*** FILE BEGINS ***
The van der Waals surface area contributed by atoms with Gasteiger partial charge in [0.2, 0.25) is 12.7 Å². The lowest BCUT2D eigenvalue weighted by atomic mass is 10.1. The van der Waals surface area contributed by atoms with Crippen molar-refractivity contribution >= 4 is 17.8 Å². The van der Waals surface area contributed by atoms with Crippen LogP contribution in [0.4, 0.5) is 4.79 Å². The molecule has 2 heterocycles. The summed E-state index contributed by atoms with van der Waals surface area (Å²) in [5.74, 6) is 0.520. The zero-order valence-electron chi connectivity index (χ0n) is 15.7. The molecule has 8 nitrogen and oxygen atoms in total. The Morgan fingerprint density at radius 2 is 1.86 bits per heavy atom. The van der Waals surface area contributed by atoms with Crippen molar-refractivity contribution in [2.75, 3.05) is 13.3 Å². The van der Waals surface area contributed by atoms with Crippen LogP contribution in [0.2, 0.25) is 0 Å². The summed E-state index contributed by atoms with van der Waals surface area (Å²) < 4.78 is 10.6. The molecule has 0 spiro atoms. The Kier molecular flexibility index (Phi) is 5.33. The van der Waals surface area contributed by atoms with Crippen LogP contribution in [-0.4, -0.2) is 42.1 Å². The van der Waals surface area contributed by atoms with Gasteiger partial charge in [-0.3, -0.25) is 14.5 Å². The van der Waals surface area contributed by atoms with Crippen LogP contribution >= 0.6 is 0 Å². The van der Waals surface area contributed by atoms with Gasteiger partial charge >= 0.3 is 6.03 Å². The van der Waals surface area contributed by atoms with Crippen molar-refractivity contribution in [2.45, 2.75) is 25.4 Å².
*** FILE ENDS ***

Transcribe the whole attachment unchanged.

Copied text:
The van der Waals surface area contributed by atoms with Gasteiger partial charge in [0.2, 0.25) is 12.7 Å². The lowest BCUT2D eigenvalue weighted by atomic mass is 10.1. The van der Waals surface area contributed by atoms with Crippen molar-refractivity contribution >= 4 is 17.8 Å². The van der Waals surface area contributed by atoms with Crippen LogP contribution in [0.4, 0.5) is 4.79 Å². The molecule has 2 heterocycles. The summed E-state index contributed by atoms with van der Waals surface area (Å²) in [5.74, 6) is 0.520. The zero-order valence-electron chi connectivity index (χ0n) is 15.7. The molecule has 8 nitrogen and oxygen atoms in total. The Morgan fingerprint density at radius 2 is 1.86 bits per heavy atom. The van der Waals surface area contributed by atoms with Crippen molar-refractivity contribution in [2.75, 3.05) is 13.3 Å². The van der Waals surface area contributed by atoms with Crippen LogP contribution in [0.2, 0.25) is 0 Å². The summed E-state index contributed by atoms with van der Waals surface area (Å²) < 4.78 is 10.6. The molecule has 0 spiro atoms. The Kier molecular flexibility index (Phi) is 5.33. The van der Waals surface area contributed by atoms with Crippen LogP contribution in [-0.4, -0.2) is 42.1 Å². The van der Waals surface area contributed by atoms with Gasteiger partial charge in [-0.3, -0.25) is 14.5 Å². The van der Waals surface area contributed by atoms with Crippen LogP contribution >= 0.6 is 0 Å². The van der Waals surface area contributed by atoms with Gasteiger partial charge >= 0.3 is 6.03 Å². The van der Waals surface area contributed by atoms with Crippen molar-refractivity contribution in [2.45, 2.75) is 25.4 Å².